If you wish to add an extra effect, you can puff the back, belly, or both with silver metallic paint.

Let the lure dry for at least an hour. The pa int will be dry to the touch but still "green", so handle with care. Mix some five-minute epoxy and place a drop in each eyehole. Use your prick punch to lift two eyes and place one into each eyehole. Give the signature two light puffs of dear finish, about lOminutes apart. Wait ten minutes. Apply light coats , from at least 18" to the lure at 20-minule intervals until it'sas shiny as you wish. Hang the lure to dry and cure for at least 24 hours. If you do not, you will have fingerprints imbedded forever into your lure. Always lay your hardware out to check the proper order of installation and save yourself some trouble. When you are satisfied everything is correct, install the hardware. Here is our finished lure. It's as nice as any and you had the pleasure of making it yourself. This particular lure is really effective on large mouth bass, and in the spring, Northern pike will attack it without mercy.

Diving minnow style lure - video Lessons

How to make: To make Floating-Diving Minnow style Lures g rab some scrap wood and your airbrush for this one. This lure is painted as a young large mouth bass. Because this lure represents a fingering, it is effective on most predator species including bass, Northern pike, and even on some large perch. Draw the long axis centerlines and hold the pencil between the index finger and the thumb. Place the pencil tip on the centerline mark, and place the middle finger against the edge of the wood. Without changing anything, simply trace around the lure. Use the lip to mark the mounting screw locations on the centerline. The lip goes on the belly side at the nose. If you choose a glue-in lip, cut the lip slot at this time with the band saw it is easy to keep everything squared up this way, but not if you wait.

You will need to draw in an eye line. Make this by connecting the center of the nose to the center of the tail with a ruled pencil line.

After carving the body, smooth it out with a coarse fingernail foam board. Notice the eye holes are shallow at the front and bottom. This is why you need to refresh them. It is now time to refresh those eye holes, making sure they are straight to the body. While you are at it, it might be good time to refresh yourself with a beverage of choice. The paint scheme can look like a large mouth bass, so load your airbrush with glimmer gold in the usual manner. Set the spray fan to a medium-width fan and shoot in the upper two-thirds of the body, leaving the belly white. The main reason to use lacquer paint is this: By the time you have painted the other side, the first side is already dry enough to repaint.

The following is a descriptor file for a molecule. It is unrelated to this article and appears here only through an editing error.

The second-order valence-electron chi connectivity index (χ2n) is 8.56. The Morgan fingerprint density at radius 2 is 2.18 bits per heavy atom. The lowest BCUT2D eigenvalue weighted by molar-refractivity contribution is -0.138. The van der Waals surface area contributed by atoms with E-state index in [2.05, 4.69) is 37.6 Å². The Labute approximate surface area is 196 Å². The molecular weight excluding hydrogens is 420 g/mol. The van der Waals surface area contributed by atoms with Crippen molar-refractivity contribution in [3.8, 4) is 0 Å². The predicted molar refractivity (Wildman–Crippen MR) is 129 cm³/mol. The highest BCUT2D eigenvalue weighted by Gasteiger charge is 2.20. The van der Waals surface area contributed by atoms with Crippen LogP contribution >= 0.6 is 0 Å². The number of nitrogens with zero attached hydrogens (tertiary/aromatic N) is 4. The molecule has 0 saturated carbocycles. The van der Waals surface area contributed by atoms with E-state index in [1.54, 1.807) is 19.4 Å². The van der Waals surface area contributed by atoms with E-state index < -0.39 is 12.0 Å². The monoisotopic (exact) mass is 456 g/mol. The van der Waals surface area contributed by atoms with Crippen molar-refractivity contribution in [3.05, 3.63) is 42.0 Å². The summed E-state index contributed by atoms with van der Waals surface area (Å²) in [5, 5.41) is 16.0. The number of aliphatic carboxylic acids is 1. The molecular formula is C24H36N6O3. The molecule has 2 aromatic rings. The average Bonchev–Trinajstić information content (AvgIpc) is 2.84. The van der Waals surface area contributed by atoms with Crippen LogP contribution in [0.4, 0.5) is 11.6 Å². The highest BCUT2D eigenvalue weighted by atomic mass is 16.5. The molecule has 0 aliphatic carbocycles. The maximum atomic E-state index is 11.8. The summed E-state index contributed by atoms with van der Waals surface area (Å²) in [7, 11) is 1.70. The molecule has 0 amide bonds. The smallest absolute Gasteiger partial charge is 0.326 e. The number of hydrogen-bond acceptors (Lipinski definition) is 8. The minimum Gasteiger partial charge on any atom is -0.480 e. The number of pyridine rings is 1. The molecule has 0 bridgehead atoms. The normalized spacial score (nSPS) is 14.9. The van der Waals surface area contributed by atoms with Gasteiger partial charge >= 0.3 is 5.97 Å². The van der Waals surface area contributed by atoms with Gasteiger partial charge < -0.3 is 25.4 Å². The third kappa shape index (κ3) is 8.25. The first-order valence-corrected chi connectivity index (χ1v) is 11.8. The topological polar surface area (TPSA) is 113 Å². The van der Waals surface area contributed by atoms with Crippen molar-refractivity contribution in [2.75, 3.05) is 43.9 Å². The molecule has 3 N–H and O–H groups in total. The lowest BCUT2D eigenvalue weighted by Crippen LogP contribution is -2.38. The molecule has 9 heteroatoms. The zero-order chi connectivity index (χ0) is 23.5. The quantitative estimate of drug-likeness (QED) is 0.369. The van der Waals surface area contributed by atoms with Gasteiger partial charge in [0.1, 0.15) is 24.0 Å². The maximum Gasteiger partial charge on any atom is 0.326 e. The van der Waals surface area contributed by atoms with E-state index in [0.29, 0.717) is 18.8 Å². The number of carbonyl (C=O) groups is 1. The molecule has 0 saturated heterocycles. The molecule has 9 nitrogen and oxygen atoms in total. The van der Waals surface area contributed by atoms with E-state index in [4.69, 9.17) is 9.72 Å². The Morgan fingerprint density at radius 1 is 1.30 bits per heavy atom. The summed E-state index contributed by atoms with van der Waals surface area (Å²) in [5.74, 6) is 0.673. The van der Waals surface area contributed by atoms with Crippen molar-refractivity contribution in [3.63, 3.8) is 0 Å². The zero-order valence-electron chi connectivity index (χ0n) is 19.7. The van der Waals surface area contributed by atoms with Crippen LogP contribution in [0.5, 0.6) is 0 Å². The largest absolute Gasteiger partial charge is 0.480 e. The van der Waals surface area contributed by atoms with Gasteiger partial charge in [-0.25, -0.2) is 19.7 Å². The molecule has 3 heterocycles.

Acetone flashes

off that fast. And now give the body of the lure a second coat of the gold to produce a nice light but even tone. Load and mix a batch of transparent light green in the standard method. Adjust your spray fan to a medium to small fan and check it on the cardboard. Start by roughing in the irregular band along the lateral line and put a couple of horizontal bars through the eyeholes. Note that the side and eye marks are not critical as to shape, but they are the defining marks on a young bass. Give the lateral line a second coat, and also paint a dark narrow band down the center of the back. Thoroughly clean your airbrush and reload it with cover white in the standard 1:2 ratio. Set the spray fan to a medium-to-small line. Use the white to repaint the belly. Another defining feature of young bass is their snow-white belly. Lightly clean the cup out and load up some glimmer gold. Paint over the sides and back with a light coat. This step blends all of the colors together.

Creek Chub - Fishing Baits for Surf and Freshwater fishing

Creek Chub well-known baits made to stand up to the heavy weights, from floating poppers to trolling and crankbaits , these lures are sure to make for an exciting day on the beach or lake.

Ways to Make Fish Bait - Tips That Work

How to make Your Own Fishing Lures

One of the attractions of fly fishing is the creation of the lure, or fly, that catches the fish. It constitutes a sizeable percentage of the satisfaction gained in the practice of fly fishing. If you're not a fly fisherman you don't have to concede all that enjoyment to the long rodders. It's quite easy to make your own lures.

See below: how to make a few standard lure types - the spoon, the plug, and the tube lure.

How to make the plug lure

A 5 inch, straight cut section of dowel with red head and white body. No special carving or adornments.

It could really be that simple and started investigating the possibilities. That simple plug evenutally led to this article.

Nearly any design of plug or stick bait that is for sale you can make yourself. All that's needed are a dowel, some paint or nail polish, eye screws, split rings, hooks, epoxy, and some basic tools. Now that I've made one myself, you are already planning the next few generations of home made plugs.

A couple of things to remember are that the final product has to be heavy enough to be cast and the weak link is going to be the eye screws. If those eye screws aren't securely fastened, you're tight line will quickly go slack and the fish we'll be wearing your hook for awhile.

First step